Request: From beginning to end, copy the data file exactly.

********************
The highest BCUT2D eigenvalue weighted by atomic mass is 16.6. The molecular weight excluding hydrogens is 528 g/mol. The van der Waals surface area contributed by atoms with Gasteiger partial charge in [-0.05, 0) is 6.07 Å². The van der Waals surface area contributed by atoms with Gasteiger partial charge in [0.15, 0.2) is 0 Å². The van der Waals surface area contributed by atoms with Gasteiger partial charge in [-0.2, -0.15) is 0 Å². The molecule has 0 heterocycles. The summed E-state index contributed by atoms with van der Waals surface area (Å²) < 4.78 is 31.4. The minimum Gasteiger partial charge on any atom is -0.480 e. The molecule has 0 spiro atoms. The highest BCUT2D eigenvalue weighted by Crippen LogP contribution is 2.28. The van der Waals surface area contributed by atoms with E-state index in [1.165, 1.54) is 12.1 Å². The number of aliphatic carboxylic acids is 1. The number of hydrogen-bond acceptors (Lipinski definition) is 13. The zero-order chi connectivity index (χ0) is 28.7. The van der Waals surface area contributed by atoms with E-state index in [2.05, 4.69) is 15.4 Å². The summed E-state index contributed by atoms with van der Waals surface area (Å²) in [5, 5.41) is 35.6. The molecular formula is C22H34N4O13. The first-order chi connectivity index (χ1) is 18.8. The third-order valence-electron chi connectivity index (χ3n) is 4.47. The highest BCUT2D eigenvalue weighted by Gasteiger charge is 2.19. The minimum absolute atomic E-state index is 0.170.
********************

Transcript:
The highest BCUT2D eigenvalue weighted by atomic mass is 16.6. The molecular weight excluding hydrogens is 528 g/mol. The van der Waals surface area contributed by atoms with Gasteiger partial charge in [-0.05, 0) is 6.07 Å². The van der Waals surface area contributed by atoms with Gasteiger partial charge in [0.15, 0.2) is 0 Å². The van der Waals surface area contributed by atoms with Gasteiger partial charge in [-0.2, -0.15) is 0 Å². The molecule has 0 heterocycles. The summed E-state index contributed by atoms with van der Waals surface area (Å²) < 4.78 is 31.4. The minimum Gasteiger partial charge on any atom is -0.480 e. The molecule has 0 spiro atoms. The highest BCUT2D eigenvalue weighted by Crippen LogP contribution is 2.28. The van der Waals surface area contributed by atoms with E-state index in [1.165, 1.54) is 12.1 Å². The number of aliphatic carboxylic acids is 1. The number of hydrogen-bond acceptors (Lipinski definition) is 13. The zero-order chi connectivity index (χ0) is 28.7. The van der Waals surface area contributed by atoms with E-state index in [2.05, 4.69) is 15.4 Å². The summed E-state index contributed by atoms with van der Waals surface area (Å²) in [5, 5.41) is 35.6. The molecular formula is C22H34N4O13. The first-order chi connectivity index (χ1) is 18.8. The third-order valence-electron chi connectivity index (χ3n) is 4.47. The highest BCUT2D eigenvalue weighted by Gasteiger charge is 2.19. The minimum absolute atomic E-state index is 0.170.